I’m now working most of the week back in the office. I am lucky to have an easy commute (especially at 7.30am), and the commuters travelling in at 7.30am are what I would call the ‘smart sensibles’: 95% or so wear masks. However coming home, with the commuters mixed up with shoppers and others is a different story, with more like 70% wearing masks. I’ve even renewed my Oyster card, now that I’m am travelling around London 3 days a week for work, plus both days at the weekends.

Here are some other observations from a couple of weeks or…


I’m such a data nerd. It’s always a highlight for me when Ofcom’s Online Nation report comes out, and this year’s report came out on Wednesday last week. Always lots of data (it’s nearly 200 pages), and always lots of great nuggets. This year’s is particularly interesting because it shows several effects from a year in lockdown, and how the country has become more dependent on digital media and online shopping.

You can see the full report here.

I’ve now been through it in detail, and here are 5 of my favourite charts:

  1. 16 — Devices used for accessing the…


I first wrote about Clubhouse 3 months ago, reviewing it as someone who had never used it, but had heard a lot about it.

Clubhouse has now launched on Android, and I have finally been able to listen to shows, and so I wanted to do a more ‘proper’ review, looking at some of the formats, and what makes it different.

Many of the ones I’ve heard have been group chats; essentially talking with strangers either around a particular topic (music, business, crypto) or around a particular vibe (dating, ‘roasting’).

All of these offer something that you don’t get with…


Amazon Fresh is Amazon’s UK grocery store. There are currently 3 open in West London, and in the interest of research (& buying some snacks) I visited the store in White City on Saturday, and like a kid after seeing a magic show, I’m still trying to work out how they did it…

The store uses the ‘Go Store’ technology from the US, the Amazon shops where there are no cashiers or checkouts. …


Peter Thiel — Image source: https://www.britannica.com/biography/Peter-Thiel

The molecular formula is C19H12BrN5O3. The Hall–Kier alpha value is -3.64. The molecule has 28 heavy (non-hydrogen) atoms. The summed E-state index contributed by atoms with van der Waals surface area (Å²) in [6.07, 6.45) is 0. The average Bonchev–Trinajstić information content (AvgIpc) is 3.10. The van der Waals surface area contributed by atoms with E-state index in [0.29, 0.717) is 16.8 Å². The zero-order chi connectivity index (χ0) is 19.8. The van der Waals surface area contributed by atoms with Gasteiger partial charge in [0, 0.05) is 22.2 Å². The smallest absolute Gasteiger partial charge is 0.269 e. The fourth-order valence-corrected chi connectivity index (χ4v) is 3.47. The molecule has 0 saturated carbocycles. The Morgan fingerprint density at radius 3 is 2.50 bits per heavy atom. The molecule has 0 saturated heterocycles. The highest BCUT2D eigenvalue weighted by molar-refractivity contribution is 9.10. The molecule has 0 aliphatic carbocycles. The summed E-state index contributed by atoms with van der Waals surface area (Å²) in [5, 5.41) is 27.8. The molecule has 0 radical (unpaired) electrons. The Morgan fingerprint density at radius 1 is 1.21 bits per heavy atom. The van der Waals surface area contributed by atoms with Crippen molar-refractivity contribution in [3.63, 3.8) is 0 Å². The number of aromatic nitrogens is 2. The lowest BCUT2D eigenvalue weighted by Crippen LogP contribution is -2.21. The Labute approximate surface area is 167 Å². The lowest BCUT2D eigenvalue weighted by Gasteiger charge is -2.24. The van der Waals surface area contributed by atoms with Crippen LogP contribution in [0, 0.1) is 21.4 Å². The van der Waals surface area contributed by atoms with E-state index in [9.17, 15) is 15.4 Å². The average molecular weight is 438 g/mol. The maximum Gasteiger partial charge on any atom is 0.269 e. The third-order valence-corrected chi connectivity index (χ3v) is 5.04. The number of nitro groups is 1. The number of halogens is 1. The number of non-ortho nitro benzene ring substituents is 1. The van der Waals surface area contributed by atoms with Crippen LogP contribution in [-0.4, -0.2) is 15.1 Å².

When I think about start-ups I ask two questions to try to put their businesses into context.

The Peter Thiel Question is the question that the billionaire investor asks to new founders:

“What important truth do very few people agree with you on?”

This really gets to the essence of what their idea is, and what makes it different to what other people are doing.

You can trace the development of social media though the answers that you imagine the founders would have given (note — Thiel is not involved in most of these companies).

Facebook (in the era of…


Pic — Bruce Mars on Unsplash — https://unsplash.com/photos/DBGwy7s3QY0

A slightly different post from me this week — eight really important things I learned from Will Page’s recent book Tarzan Economics — 8 Principles for Pivoting Through Disruption.

Page was the head economist at Spotify (he essentially created the role of economist within the music industry). I read a column he wrote in the FT recently, and was so impressed that I actually put a note in my diary to buy his book on the day it came out.

The expression ‘Tarzan Economics’ is a brilliant way of thinking about disruption. Tarzan swings through the jungle, always looking for…


Image source: © ChaoticMind75/iStocK

I love analogies. An analogy can really unlock your knowledge of a complex or confusing idea by relating it to something you already know.

Here are some that help explain recent concepts (& then a few others…)

I know that analogies are rarely perfect — and people can stretch them much too far until they break — but they can help you understand the basics.

Bitcoins are like banknotes, NFTs are like snowflakes. One bitcoin is exactly the same as another, so they are similar to £5 notes. …


It’s now been more than a year since I worked in an office. What we initially expected would be a few weeks turned into months, and I don’t expect to be back in an office until June at the earliest.

It sounds bizarre, but I sometimes think that the thing that sums up the experience for me most is my toaster. It has been more than ten years since I was in an office where we were allowed toasters in the kitchens (fire risk, I think), but I have become very used to having soup and toast for lunch, and…


Bundles on offer for the new Kings of Leon album (all are sold out)

Last week I wrote about ‘the decade of paid’ and how celebrities were increasingly able to monetise their fame using modern tools and apps.

Thinking about this during the week I wanted to delve a bit further into this, as I find the subject so fascinating.

One industry that this is very relevant for is music. Since the creation of the internet, through Napster, declining physical music sales, the rise of streaming, and finally the pandemic making live music all but impossible, musicians have had to find other ways to monetise what they do, and who they are.

One way…


Last week Twitter announced its plan to introduce paid subscriptions. There have been stories about Twitter starting to introduce payments for a while — Scott Galloway regularly mentions it on Pivot and in his columns — but these were the first announcements from the company.

In our trends deck this year we looked at ‘the decade of paid’ — the idea that this decade will see payment becoming more and more common. …

Dan Calladine

Head of Media Futures for Carat Global, interested in all things media, digital and edible

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